Transgenomic announced last week it will develop and market an in vitro diagnostic test based on Key Genomics’ predictive gene-expression algorithm that is designed to gauge patient response to ovarian cancer treatments.
Under the terms of the collaboration, Charlottesville, Va.-based Key Genomics will supply Transgenomics with gene signatures generated by its COXEN, or CO-eXpression ExtrapolatioN, algorithm, which is designed to identify patients more likely to respond to platinum and paclitaxel chemotherapeutics for ovarian cancer.
Transgenomic, in turn, will validate Key Genomics’ gene signature and translate it into an in vitro diagnostic.
“The first step will be to confirm in [formalin-fixed, paraffin-embedded] tissues the positive ovarian cancer COXEN results obtained with frozen tissues. After this, there is an anticipated period of refinement of the algorithm, which will then be followed by a clinical validation study,” Eric Kaldjian, Transgenomic’s chief scientific officer, told Pharmacogenomics Reporter this week.
Transgenomic, based in Omaha, Neb., is currently studying which gene-expression technology platform will optimize performance of the COXEN signatures and plans eventually to file the resulting test with the US Food and Drug Administration as an in vitro diagnostic multivariate index assay. The company’s more immediate goal is to launch a validation trial by next year.
In order to generate its proprietary ovarian cancer drug-response gene profile signature, Key Genomics used the COXEN algorithm, which combines genomic and pharmacological response data from the National Cancer Institute’s 60 cell-line panel.
The COXEN algorithm “functions as a Rosetta Stone for translating the gene-expression signature of an ovarian-cancer specimen into a prediction for drug activity,” Kaldjian said. “COXEN-derived biomarkers contain predictive information for a patient’s response to a specific therapy.”
These gene signatures, discovered by Key Genomics, are currently being reviewed by a medical journal for publication.
Instead of relying solely on specific gene signatures, the COXEN algorithm also takes into account observed data and gene signatures that have been linked to therapeutic response, he explained.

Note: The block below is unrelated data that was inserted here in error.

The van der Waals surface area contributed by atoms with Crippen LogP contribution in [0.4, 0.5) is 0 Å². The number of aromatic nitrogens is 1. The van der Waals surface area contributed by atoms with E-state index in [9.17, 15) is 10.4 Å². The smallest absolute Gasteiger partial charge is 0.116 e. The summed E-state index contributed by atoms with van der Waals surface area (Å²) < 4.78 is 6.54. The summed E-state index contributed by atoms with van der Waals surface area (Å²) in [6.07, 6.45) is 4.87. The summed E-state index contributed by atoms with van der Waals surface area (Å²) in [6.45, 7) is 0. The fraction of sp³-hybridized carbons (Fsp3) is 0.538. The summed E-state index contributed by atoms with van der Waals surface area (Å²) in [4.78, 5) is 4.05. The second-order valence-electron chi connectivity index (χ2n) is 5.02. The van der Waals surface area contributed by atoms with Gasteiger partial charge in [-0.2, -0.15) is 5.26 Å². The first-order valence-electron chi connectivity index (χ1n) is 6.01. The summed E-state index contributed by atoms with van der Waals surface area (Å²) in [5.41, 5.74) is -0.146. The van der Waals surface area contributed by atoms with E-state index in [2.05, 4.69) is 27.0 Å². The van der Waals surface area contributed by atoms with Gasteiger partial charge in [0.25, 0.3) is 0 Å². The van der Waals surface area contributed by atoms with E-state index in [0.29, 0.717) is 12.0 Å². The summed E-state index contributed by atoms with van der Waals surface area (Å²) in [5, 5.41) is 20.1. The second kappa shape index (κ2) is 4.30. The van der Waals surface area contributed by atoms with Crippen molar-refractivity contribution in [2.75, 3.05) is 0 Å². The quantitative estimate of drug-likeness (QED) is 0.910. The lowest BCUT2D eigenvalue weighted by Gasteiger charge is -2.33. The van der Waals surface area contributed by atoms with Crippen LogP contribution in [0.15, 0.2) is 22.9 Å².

“It is anticipated that high-sensitivity mutational analysis — a core expertise of Transgenomic based on its WAVE DHPLC and Surveyor Endonuclease technologies — can complement COXEN gene expression signatures,” Kaldjian said.
Prior to Key Genomics’ efforts in ovarian cancer drug response, researchers successfully used COXEN to predict chemotherapeutic sensitivity in bladder cancer and breast cancer.
According to Kaldjian, the COXEN signature contains between 15 and 30 novel response genes for a given ovarian cancer treatment, and these genes span a number of cellular networks, such as cell cycle, apoptosis, morphology, and metabolic pathways.
“The algorithm can compound the number of gene targets it evaluates to provide response scoring for several chemotherapy agents as is typical for most cancer therapy treatment regimens,” Kaldjian said.
These gene signatures, discovered by Key Genomics, are currently being reviewed by an undisclosed medical journal for publication, Kaldjian added.
By the time Transgenomic’s IVD comes to market in the next few years, however, there is likely to be more competition in the ovarian cancer drug-response space.
Myriad Genetics’ patents on BRCA1 and BRCA2 genes have helped make its BRACAnalysis tests the best-known products designed to gauge ovarian cancer risk. But some studies have also linked BRCA mutations to improved survival in ovarian cancer patients treated with platinum-based chemotherapy.
However, Rosetta Genomics has said that in the next two years it expects to launch an miRNA-based diagnostic that can predict response to platinum-based ovarian cancer treatments.
In addition, researchers at Berkeley Lab and the University of California, San Francisco, have identified a class of proteins that can gauge response to oxaliplatin-based anticancer treatments, and have discovered predictive markers for identifying ovarian cancer patients who will not respond to current combinations of chemotherapies.
According to the Berkeley Lab website, the researchers are currently looking for licensing and collaborative research opportunities for these technologies.
The NCI estimates that in 2008 there will be more than 21,000 new cases of ovarian cancer in the US and more than 15,000 related deaths. Transgenomic estimated that it costs the US healthcare system $2.2 billion each year to treat ovarian cancer.
A diagnostic test based on COXEN “has the potential to bring significant healthcare and economic value by personalizing cancer therapy by using such a method, an algorithm based on in vitro response to anti-cancer drugs,” Key Genomics CEO Tim Gallagher said in a statement.
Neither Transgenomic nor Key Genomics provided an estimate of potential pharmacoeconomic savings.